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1. Cancertame Ayurvedic Formulation
2. What is Chemotherapy?
3. What is Radiotherapy?
4. Role of Ayurveda in Cancer Treatment
5. Genesis of Cancer
6. Early Detection of Cancer
7. Diet, Nutrition & Cancer
8. Tobacco Smoking & Cancer
9. Conventional Treatment of Cancer
10. Soft Tissue Sarcoma
11. Mesothelioma
12. Skin Cancer
13. Bone Cancer
14. Leukaemia
15. Chronic Lymphocytic Leukaemia (CLL)
16. Chronic Myelogenous Leukaemia (CML)
17. Acute Lymphocytic Leukaemia (ALL) & Acute Non-Lymphocytic Leukaemias (ANLL)
18. Acute Myelogenous Leukaemia (AML)
19. Lymphoma
20. Multiple Myeloma
21. Breast Cancer
22. Prostate Cancer
23. Oral Cancer (Carcinoma of the Cheek, Lips & Tongue)
24. Carcinoma of the Salivary Gland
25. Carcinoma of the Paranasal Sinus
26. Carcinoma of Pharynx (Oropharynx, Nasopharynx and Hypopharynx)
27. Carcinoma of the Larynx
28. Brain & Spinal Cord Tumours
29. Primary Tumours of the Brain
30. Metastases in the Brain
31. Carcinoma of the Oesophagus
32. Thyroid Cancer
33. Bronchogenic Carcinoma (Lung Cancer)
34. Secondary Cancers of the Lung
35. Carcinoma of the Stomach
36. Liver Cancer
37. Gallbladder & Biliary Tract Cancer
38. Pancreatic Cancer
39. Kidney Cancer (Renal Cell Carcinoma and Nephroblastoma)
40. Urinary Tract (Transitional Cell Carcinoma) & Bladder Cancer
41. Carcinoma of Colon & Rectum
42. Primary Tumours of the Testis
43. Ovarian Cancer (Stromal, Germ Cell and Krukenberg's Tumour)
44. Carcinoma of Uterus
45. Cervix Cancer
46. Paediatric Cancers
47. AIDS Related Cancers
48. Carcinoma of Unknown Primary Site (CUPS)
49. Role of Nutrition in Cancer Treatment
50. Chinese Medicine in Cancer Treatment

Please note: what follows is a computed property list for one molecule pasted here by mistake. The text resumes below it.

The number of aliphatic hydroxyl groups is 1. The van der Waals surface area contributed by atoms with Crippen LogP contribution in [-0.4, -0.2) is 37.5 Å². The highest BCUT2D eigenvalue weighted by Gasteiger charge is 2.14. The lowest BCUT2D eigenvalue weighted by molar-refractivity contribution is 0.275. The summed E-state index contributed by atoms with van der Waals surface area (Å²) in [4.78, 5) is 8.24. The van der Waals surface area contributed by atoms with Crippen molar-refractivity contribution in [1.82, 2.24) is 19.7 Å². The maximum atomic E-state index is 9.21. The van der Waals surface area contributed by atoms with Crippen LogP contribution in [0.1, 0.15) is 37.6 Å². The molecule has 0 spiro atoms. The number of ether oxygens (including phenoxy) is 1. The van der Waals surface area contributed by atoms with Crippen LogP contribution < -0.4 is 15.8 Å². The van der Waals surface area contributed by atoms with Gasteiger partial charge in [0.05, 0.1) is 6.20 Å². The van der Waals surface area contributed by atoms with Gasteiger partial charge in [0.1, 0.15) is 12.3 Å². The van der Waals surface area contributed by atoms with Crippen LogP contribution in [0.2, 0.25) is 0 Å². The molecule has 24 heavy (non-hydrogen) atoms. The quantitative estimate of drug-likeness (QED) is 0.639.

Leukaemia


It is commonly thought that leukaemia is a cancer of the blood, but in fact, leukaemia is a cancer of the blood-forming organs including the bone marrow and the lymph system. To be precise, leukaemia is a cancer of the blood-forming cells known as haematopoietic stem cells. Leukaemia is characterised by diffuse replacement of the bone marrow by the malignant cells known as the leukaemic cells. The leukaemic cells spill over into the peripheral blood and may infiltrate the liver, spleen, lymph nodes and some other tissues of the body.


The red blood cells, white blood cells, platelets and the lymph cells originate in the bone marrow and lymph system, where they get matured, before entering the bloodstream.


The exact cause of leukaemia is not fully understood but exposure to ionising radiation, cytotoxic drugs (particularly alkylating agents) and benzene are considered as the major risk factors. Human T-cell leukaemia virus type 1 (HTLV-1) is known to cause the adult T-cell leukaemia. Similarly, some other viruses are suspected as a causative factor of leukaemia. Immunological deficiency and genetic factors also play an important role in genesis of the leukaemia.


Leukaemia is a progressive and fatal disease. The course of leukaemia varies from a few weeks to several years. Leukaemia usually presents with symptoms of weakness, lethargy, fever, bone pain, joint pain and flu-like symptoms. There may be lymphadenopathy, hepatomegaly, splenomegaly, recurrent infections, bleeding tendencies and bone tenderness. The cause of death in leukaemic patients is usually anaemia, haemorrhage or intermittent infections.


On the basis of clinical behaviour, leukaemias can be divided into two types, i.e. acute leukaemias and chronic leukaemias. The disease progresses rapidly in the acute leukaemia, whereas it progresses slowly in the chronic leukaemia. It is important to note that a chronic leukaemia may transform into acute leukaemia.


In acute leukaemias, there is failure of cell maturation and differentiation in the bone marrow. These immature leukaemic cells, known as blast cells, proliferate to replace the normal bone marrow cells. The blast cells also spill into the peripheral blood stream. Acute leukaemias are further divided into acute lymphocytic leukaemia and acute non-lymphocytic leukaemia. Acute lymphocytic leukaemia usually affects children, whereas acute non-lymphocytic leukaemia is commonly seen in adults. Recent studies have revealed that the two types of acute leukaemias, i.e. acute lymphocytic leukaemia and acute non-lymphocytic leukaemia may coexist in the same patient. Chronic leukaemia affects comparatively mature cells. Chronic leukaemias are further divided into chronic lymphocytic leukaemia and chronic myelogenous leukaemia.

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